“Anatomy of Gray,” Not “Grey’s Anatomy”

A behind the scenes chat with Drama Director Dana Caldwell on the upcoming winter play, “Anatomy of Gray.”

“Anatomy of Gray,”  Not “Grey’s Anatomy”

Dare Fitzpatrick

What is the plot of “Anatomy of Gray”?

  A coming-of-age story set in 1800s rural Indiana with our young protagonist 15-year-old June who has just lost her father.

[She’s] wrestling with grief and growing up in a small town and bursting at the seams. So it’s really just her story and the life of the people around her.

Dealing with death, she prays that some healer will come to town, so that no one else has to die.

Right after she writes this letter to God asking to send someone, a doctor blows in on a tornado in a hot air balloon and lands in their town.

They are in this town that has never encountered a doctor or medicine so there are these themes of religion, medicine, family, loss and over the course of the play the plague then breaks out.

We see this town dealing with [the lack of modern medicine] and reacting to that.

There are moments of levity and quirkiness and great characters but it is a heavy story that’s dealing with loss and dealing with big life questions.

Which aspects of the play led you to choose it for our Winter show?

  I think those very things. It’s really diving deep into some big life questions and that is so relevant to the human experience and story especially for high school students.

These students in particular in play production were really ready to delve into these hard, difficult, real-life issues and situations — because it’s not easy material.

They are really tackling this in a way that is respectful, in a way that is so mature and really beyond all of their years.

Have you ever performed this show, seen it, or directed it in past years?

  I have not. This is a first for me! This is a not widely known play. The playwrights did write a very famous play called “The Diviners,” but this is a lesser-known one that I’ve never done before, I’ve never been in before, so it’s a new adventure for me.

Do you have a favorite scene?

  We are in the early days of blocking and rehearsing, so time will tell. But right now there’s a very entertaining scene with Simon [Lea] and Caetano [Perez- Marchant] that’s involving some gymnastic feats —  so without any spoiler alerts, be on the lookout for some attempt at headstands and what not!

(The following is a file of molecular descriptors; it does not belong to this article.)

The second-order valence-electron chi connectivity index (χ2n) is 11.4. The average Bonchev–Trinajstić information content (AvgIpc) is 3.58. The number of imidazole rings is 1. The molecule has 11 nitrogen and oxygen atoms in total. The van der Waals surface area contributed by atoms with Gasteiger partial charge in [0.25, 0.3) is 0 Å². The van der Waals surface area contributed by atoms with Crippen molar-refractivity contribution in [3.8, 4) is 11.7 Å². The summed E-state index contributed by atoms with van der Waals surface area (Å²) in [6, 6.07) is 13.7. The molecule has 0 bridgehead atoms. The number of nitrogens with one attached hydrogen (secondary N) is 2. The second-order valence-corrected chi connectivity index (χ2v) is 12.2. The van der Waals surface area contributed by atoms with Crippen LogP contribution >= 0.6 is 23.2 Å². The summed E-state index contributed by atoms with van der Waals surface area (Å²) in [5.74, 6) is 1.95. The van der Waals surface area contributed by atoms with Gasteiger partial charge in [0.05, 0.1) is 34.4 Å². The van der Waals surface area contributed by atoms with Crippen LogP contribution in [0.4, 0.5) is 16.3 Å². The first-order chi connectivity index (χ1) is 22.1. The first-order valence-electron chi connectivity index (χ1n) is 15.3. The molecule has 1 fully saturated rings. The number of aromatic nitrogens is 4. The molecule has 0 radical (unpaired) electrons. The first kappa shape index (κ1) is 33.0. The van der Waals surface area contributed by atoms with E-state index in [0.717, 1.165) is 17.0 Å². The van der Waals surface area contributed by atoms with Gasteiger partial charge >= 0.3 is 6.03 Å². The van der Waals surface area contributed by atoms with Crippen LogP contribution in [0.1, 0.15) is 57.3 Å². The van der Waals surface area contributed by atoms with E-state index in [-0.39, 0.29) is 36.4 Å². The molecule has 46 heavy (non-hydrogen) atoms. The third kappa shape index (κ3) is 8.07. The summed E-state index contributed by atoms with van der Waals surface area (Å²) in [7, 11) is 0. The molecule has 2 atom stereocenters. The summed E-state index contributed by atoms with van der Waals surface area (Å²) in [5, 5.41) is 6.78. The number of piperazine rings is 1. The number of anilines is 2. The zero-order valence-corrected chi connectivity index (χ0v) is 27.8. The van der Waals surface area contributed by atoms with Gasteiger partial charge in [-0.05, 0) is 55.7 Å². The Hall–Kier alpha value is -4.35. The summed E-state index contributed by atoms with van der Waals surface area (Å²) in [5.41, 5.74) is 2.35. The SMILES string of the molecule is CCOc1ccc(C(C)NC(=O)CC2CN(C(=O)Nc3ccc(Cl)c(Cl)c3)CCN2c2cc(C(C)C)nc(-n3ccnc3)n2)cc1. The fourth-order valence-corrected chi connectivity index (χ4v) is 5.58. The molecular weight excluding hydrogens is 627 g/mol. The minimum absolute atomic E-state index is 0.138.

Do you have a favorite character or a character you most relate to?

  There is a character in the play that is pregnant, so currently being pregnant, that is feeling very relatable just with becoming a mother.

Certainly all these great, quirky, funny characters throughout the play  — some of them are spunky, like June — being a 15-year-old and making terrible decisions to great decisions who’s just trying to figure out who she is.

Also having lost a grandmother who was very much a parent to me, I can definitely resonate with losing someone who’s extremely important to me and my life. There’s so much in here that is art reflecting life  — that people will come and connect with.

Have your students interpreted the message of the play in a way that you have never noticed before?

We start every rehearsal process by doing an initial read-through and then we do table work — so we all have our scripts and we sit together and we read through it line by line and we really dive deep into what everything means and our perceptions of it and our questions.

Part of our work is really getting on the same page early on or exploring our different ideas together.

Certainly, as individuals different things resonate with different people. As an actor and character you have to have your own perspective.

But, as an ensemble, we explore these ideas together so that everybody understands what is going on.

This allows us to have a unified vision and the same ideas going into it because we, as an ensemble, are telling this story and what we believe is important to communicate to our audience.

Then the audience will take away from it what they will.

Finally, what are the dates when we can come and see it? December 12, 13, and 14, at 7 p.m. in Spaulding Auditorium.